It's important that people with concussions, especially children and teens, should never return to regular activities on the same day the injury occurred. They should delay completely returning to activities until a health care professional experienced in evaluating for concussions says they are symptom-free and given the go ahead to return to normal activities. Taking things slowly and being patient with yourself are the best things you can do to ensure a full recovery.

• Take rests or breaks as needed
• Spend fewer hours on tasks
• Take your time completing tasks
• Ask for help
• Keep time spent reading, writing, or on the computer to a minimum

For Students Returning to School After a Concussion
Students require support from not only parents, but school professionals and health care providers, and may need some accommodations made during their recovery. If their concussion symptoms persit, a 504 meeting can be called. Section 504 Plans are used when students have a temporary or permanent disability that affects there performance in any manner.

What to Do If You Have Already Had One Concussion ↓

• Never ignore a bump to the head
• Tell someone, like your coach, teammates, colleague, etc.
• Take time out
   – Ask to be removed from the game
   – Ask to be excused from work or school
• Pay attention to physical changes
• Watch our for thinking problems
• Talk to someone, like your parents, teachers, or boss, about the troubles you have been experiencing
• See a health care professional
• Get an adequate amount of rest
• Return to activities only after your brain is healed and your health care professional has cleared you for it

Concussion Statistics ↓

• Concussions are the most common form of brain injury
• Most concussions DO NOT involve loss of concsiousness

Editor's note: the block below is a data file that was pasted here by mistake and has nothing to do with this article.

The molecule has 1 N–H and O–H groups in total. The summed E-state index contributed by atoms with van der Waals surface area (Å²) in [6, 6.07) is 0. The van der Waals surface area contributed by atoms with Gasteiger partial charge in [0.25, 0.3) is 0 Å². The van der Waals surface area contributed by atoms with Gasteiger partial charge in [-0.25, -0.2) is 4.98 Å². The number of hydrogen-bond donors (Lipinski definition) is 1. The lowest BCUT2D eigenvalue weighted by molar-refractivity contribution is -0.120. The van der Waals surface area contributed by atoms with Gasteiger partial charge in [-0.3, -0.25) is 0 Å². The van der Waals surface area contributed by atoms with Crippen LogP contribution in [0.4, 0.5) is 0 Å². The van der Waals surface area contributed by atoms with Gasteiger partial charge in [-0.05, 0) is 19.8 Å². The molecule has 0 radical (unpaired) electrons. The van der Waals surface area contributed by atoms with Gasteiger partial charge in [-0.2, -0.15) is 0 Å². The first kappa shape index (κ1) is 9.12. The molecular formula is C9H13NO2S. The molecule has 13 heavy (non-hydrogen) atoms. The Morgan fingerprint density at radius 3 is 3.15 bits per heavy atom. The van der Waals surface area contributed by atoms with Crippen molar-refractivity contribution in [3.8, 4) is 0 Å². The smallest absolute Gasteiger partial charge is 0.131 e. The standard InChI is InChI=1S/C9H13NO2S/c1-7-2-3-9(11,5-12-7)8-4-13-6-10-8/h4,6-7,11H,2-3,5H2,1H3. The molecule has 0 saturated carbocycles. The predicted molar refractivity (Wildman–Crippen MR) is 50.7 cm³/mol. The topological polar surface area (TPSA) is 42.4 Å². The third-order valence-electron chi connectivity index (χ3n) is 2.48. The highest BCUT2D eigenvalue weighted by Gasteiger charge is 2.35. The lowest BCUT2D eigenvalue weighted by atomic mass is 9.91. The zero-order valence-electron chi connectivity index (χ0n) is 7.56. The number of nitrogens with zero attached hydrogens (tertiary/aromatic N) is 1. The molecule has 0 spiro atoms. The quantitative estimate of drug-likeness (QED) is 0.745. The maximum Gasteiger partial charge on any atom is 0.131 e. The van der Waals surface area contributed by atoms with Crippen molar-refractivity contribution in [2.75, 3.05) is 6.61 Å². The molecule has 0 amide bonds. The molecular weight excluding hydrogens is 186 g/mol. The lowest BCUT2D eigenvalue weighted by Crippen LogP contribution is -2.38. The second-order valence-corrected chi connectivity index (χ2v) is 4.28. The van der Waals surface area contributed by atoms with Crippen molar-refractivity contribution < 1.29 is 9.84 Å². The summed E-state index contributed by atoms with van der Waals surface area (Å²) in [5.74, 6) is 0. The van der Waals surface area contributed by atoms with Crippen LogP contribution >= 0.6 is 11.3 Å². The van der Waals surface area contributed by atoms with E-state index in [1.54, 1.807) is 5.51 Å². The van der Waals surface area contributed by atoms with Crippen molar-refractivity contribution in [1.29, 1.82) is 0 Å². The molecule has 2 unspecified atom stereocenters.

• Mulitple concussions can have a cumulative affect on you brain leading to long lasting life changes
• Concussions usually DO NOT show up on MRI's, CAT Scans, or other neuroimaging studies
• It is possible to sustain a concussion WITHOUT hitting your head
   – An indirect blow to another part of the body can transmit "implusive" force to the head and cause a concussion
• It is estimated between 1.6 - 3.8 million sports- and recreation-related concussions occur in the US each year
• Among children between the ages of 5 - 18 yeas old, the five leading sports or recreational activities that caused concussions include:
   – Bicycling
   – Football
   – Basketball
   – Playing on playgrounds
   – Soccer

Concussion Resources ↓

CDC Heads Up Program
BIAA Concussion Information Center
Michigan Sports Concussion Law

Interviews on Concussions With Local Media ↓

HUGE Show Interview with Mike Dabbs 1-13-16
HUGE Show Interview with Dr. Steven Bloom 1-13-16
HUGE Show Interview with Tom Constand 12-12-15

Program Partners ↓

Rainbow Rehabilitation
Michigan Dept. of Health and Human Services and Michigan Safe Kids Coalition
University of Michigan Injury Center
Mary Free Bed Rehabilitation